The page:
Gynecology/Obstetrics Nurse

What Does a Gynecology/Obstetrics Nurse Do?

Gynecology/obstetrics nurses are also known as OB/GYN nurses, and are specially trained to provide nursing care for women during pregnancy, labor and childbirth, as well as provide nursing care for women with health problems of or related to their reproductive system. OB/GYN nursing is a broad field, so nurses often further specialize in a specific area, such as perinatal nursing or labor & delivery nursing at hospitals and birthing centers or in gynecology nursing in a physician’s office. OB/GYN nurses provide care and support for women from the moment they start their first period all the way through menopause. They educate women on physical and sexual health, and discuss patients’ options for birth control, as well as preventative measures such as HPV vaccinations for the prevention of cervical cancer and mammograms for the early detection of breast cancer. OB/GYN nurse practitioners often serve under the authority of a physician as primary care givers to women, and can write prescriptions, order lab tests and make diagnoses.

How Can I Become a Gynecology/Obstetrics Nurse?

The first step toward becoming an OB/GYN nurse is to complete an approved nursing education program. The most common way of doing this is to earn a degree in nursing. Most people earn either an Associate of Science in Nursing (ASN) or a Bachelor of Science in Nursing (BSN) from an accredited college or university. Less common is earning a nursing diploma, a program typically offered by hospitals. After completing the program, all future nurses go on to take an exam called the NCLEX (National Council Licensure Examination) so they can become licensed to practice nursing in their state. After gaining experience as a staff nurse and accumulating clinical experience working in a particular area of women’s health, a nurse can proceed to become credentialed as an OB/GYN nurse. Attaining certification in areas such as obstetrics, gynecology, perinatal and labor & delivery nursing can help you move forward with your OB/GYN nursing career.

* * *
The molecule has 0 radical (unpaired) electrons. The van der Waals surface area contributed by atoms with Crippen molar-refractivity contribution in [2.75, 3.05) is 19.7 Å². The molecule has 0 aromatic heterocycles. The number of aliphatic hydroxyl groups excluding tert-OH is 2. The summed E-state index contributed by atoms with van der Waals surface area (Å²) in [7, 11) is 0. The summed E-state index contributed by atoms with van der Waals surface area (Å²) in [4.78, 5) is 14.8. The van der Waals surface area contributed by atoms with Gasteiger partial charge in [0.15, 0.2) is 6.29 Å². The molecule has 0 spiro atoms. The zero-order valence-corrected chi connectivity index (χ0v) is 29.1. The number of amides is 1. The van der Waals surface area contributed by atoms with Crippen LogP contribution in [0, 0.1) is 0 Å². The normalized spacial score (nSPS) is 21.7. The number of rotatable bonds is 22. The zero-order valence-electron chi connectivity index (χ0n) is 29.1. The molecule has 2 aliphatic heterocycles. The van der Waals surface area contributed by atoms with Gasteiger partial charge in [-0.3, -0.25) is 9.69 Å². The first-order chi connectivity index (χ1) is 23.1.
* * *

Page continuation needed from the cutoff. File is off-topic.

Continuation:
What Is the Career and Salary Outlook for a Gynecology/Obstetrics Nurse?

The career outlook for nurses overall is very good, and those who are skilled in a particular area of health care, such as obstetrics or gynecology, are even more in demand. Employment of registered nurses is projected to grow by 22 percent between 2008 and 2018, according to the U.S. Bureau of Labor Statistics. The median salary of a staff nurse who specializes in obstetrics is $60,966, according to November 2009 information by However, there are a number of factors that can affect the salary of an OB/GYN nurse, such as your level of experience, what region of the country you work in and whether you work in a metropolitan or rural area. Your level of education also makes a difference. Advanced practice nurses, particularly nurse practitioners who specialize in women’s health, may start out earning between $60,000 and $72,000, but can end up making around $84,000. Not to mention the Bureau projects that nurse practitioners and other advanced practice nurses will be the most in-demand out of all the nursing professions over the next 10 years.

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